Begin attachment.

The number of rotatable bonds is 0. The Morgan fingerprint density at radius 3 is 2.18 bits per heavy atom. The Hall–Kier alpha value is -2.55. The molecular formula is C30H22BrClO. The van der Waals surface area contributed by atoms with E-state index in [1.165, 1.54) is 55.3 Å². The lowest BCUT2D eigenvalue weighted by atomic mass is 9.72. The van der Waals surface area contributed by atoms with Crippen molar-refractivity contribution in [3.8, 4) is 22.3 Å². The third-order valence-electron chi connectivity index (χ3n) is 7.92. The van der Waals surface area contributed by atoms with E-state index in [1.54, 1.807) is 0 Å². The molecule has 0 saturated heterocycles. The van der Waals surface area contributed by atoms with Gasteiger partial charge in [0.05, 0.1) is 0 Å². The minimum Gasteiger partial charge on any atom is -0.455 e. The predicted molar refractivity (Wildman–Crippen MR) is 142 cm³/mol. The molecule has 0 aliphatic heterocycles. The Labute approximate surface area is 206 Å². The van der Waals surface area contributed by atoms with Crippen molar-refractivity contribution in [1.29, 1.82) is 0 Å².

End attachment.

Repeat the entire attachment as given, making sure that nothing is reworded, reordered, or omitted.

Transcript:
The number of rotatable bonds is 0. The Morgan fingerprint density at radius 3 is 2.18 bits per heavy atom. The Hall–Kier alpha value is -2.55. The molecular formula is C30H22BrClO. The van der Waals surface area contributed by atoms with E-state index in [1.165, 1.54) is 55.3 Å². The lowest BCUT2D eigenvalue weighted by atomic mass is 9.72. The van der Waals surface area contributed by atoms with Crippen molar-refractivity contribution in [3.8, 4) is 22.3 Å². The third-order valence-electron chi connectivity index (χ3n) is 7.92. The van der Waals surface area contributed by atoms with E-state index in [1.54, 1.807) is 0 Å². The molecule has 0 saturated heterocycles. The van der Waals surface area contributed by atoms with Gasteiger partial charge in [0.05, 0.1) is 0 Å². The minimum Gasteiger partial charge on any atom is -0.455 e. The predicted molar refractivity (Wildman–Crippen MR) is 142 cm³/mol. The molecule has 0 aliphatic heterocycles. The Labute approximate surface area is 206 Å². The van der Waals surface area contributed by atoms with Crippen molar-refractivity contribution in [1.29, 1.82) is 0 Å².